They will also have greater control in the management of the company because preference shareholders and debenture holders have no voting rights. The return on equity shares will be higher even though their contribution to the capital structure is relatively less than that of preferred shares and debentures and other long-term lenders. Following illustration gives a clear idea of Trading on Equity.

Balance Sheet of A.B.C. Co. Ltd.

If a company is able to acquire assets through the use of debt, it may be able to increase its earning without increasing ownership (equity) investment. If the business is financed largely out of debts and preference shares and the company is able to increase the earnings more than the cost of the debt (interest) and fixed dividend on preference shares then the percentage of return on equity shares will increase without rise in total equity capital.

Suppose the capital of a company is Rs. 40,00,000 entirely raised in the form of equity shares and its earnings are Rs. 4,00,000 contributing 10 per cent on capital.


In order to trade on equity and operate on capital leverage, the company raises:

Rs. 10,00,000: Equity Shares

Rs. 16,00,000: 5 per cent Pref. Shares

Rs. 14.00,000: 5 per cent Debentures


Rs. 40,00,000

The net earnings of the company will then be Rs. 4,00,000 minus interest on debentures and fixed dividend on preference shares, which is at follows:

Essential Conditions for Trading on Equity:

To take the benefits of trading on equity, organisations must take into account the following conditions:

1. Earnings of the company must be sufficient and fairly constant so that interest and other fixed charges on the debentures or loans can be regularly paid leaving larger profits available for dividend equity shareholders.

2. The business of the company must be free from temptations of speculation and risks of wide fluctuations in demand.


3. The company should have fairly large investments in fixed assets which serve as a security for debts to be raised. Unless the company have suitable securities to mortgage as collateral it may not be able to borrow.

4. There should be a shrewd limit to growth financed by debts. Further expansion should be financed out of retained earnings or surplus.

There are few conditions applicable for trading on equity.

Following condi­tions must be fulfilled in order to give profits to share holders:

(i) The interest rate on debentures (or loans) should be less than the rate of profits or earring.

(ii) The interest should be tax deductible.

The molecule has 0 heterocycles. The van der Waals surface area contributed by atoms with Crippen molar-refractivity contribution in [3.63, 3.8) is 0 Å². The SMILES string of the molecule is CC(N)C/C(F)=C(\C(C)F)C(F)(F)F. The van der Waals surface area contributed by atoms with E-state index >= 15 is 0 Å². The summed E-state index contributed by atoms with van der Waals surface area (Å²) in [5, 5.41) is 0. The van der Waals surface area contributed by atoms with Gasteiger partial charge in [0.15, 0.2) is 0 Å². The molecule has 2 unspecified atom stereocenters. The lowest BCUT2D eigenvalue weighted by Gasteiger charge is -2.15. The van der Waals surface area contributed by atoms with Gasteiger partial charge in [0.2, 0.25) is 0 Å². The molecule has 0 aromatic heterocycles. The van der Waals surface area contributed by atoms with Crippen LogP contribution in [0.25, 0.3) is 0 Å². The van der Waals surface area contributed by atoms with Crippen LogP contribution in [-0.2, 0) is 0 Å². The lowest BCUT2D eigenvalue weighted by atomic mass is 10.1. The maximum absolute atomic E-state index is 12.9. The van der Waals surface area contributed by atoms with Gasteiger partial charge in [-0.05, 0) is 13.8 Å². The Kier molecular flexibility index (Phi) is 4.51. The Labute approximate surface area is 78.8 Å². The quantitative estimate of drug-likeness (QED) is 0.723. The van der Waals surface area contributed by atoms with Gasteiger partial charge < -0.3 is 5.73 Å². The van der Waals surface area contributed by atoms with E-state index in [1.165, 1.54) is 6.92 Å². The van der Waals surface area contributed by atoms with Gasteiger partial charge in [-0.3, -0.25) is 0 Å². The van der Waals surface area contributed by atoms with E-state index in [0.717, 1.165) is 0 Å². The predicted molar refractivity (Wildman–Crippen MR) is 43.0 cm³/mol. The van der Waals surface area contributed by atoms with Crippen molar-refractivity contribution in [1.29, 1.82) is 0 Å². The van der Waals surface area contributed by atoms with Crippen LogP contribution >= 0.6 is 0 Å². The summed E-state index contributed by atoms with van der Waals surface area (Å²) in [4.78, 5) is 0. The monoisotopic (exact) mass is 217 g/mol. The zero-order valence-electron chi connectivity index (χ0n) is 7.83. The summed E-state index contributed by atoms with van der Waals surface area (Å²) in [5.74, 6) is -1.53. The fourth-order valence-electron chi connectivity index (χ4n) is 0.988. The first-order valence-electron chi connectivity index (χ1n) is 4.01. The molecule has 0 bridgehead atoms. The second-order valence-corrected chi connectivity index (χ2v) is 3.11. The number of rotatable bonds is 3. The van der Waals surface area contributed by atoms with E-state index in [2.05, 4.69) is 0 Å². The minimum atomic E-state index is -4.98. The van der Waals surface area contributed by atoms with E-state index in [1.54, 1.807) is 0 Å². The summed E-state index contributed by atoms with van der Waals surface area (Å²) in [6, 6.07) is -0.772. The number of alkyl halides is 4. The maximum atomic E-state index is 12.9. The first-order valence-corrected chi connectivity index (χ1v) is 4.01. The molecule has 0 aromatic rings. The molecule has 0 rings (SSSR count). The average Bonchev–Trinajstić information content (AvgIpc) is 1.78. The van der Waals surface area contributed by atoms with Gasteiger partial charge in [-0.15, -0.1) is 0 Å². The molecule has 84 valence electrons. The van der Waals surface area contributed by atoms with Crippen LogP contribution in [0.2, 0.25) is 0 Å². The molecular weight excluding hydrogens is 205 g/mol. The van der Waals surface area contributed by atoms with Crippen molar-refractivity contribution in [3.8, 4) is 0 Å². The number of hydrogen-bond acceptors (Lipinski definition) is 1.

Let’s make things crystal clear with the help of an easy example.

Suppose there are two companies X and Y requiring the same amount of capital in order to finance its assets, say Rs. 5 lakhs. Company X calls for subscribing 50,000 shares of Rs. 10 each. On the other hand company Y issues 20,000 shares of Rs. 10 each and the rest 5 lakhs obtained by issue of debentures which carry interest rate of 5 per cent.

Now let us assume that rate of return in market is 10 per cent (i.e., more than interest rate payable an debentures). The earnings of both the companies would be Rs. 50,000 each. Now interest of Rs. 15,000 is paid by Y company to its debenture holders and they are left with Rs. 35,000. The rate of taxation may be assumed to be 50 per cent so as to make calculations easier.

After paying taxes of Rs. 25,000 and Rs. 17,500 respectively, company X and company Y are left out with Rs. 25,000 and Rs. 17,500 respectively. Now the number of shareholders of X and Y are 50,000 and 20,000 respectively. Thus, earning per share for X company’s shareholder is Re. .50 or 50 paise while that for company Y’s share holder is .875 paise which is undoubtedly more than the X company’s shareholder.

It should be clear from above example that shareholders of the company Y have a higher rate of return than those of company X due to loan component in total capacity of company Y.

Essay # 4. Determinants of Capital Structure:

The mix of securities constituting the capital structure depends on the managerial policy of trading on equity, conditions in money market and the temperament of the investors.


These factors are briefly discussed here:

(i) Trading on Equity:

Subject to stability of earnings and suitability of collateral assets, a firm may trade on equity and include more of debentures and preference shares in the capital structure with ‘low gearing’ as far as proportion of equity shares is concerned.

(ii) Idea of Retaining Control: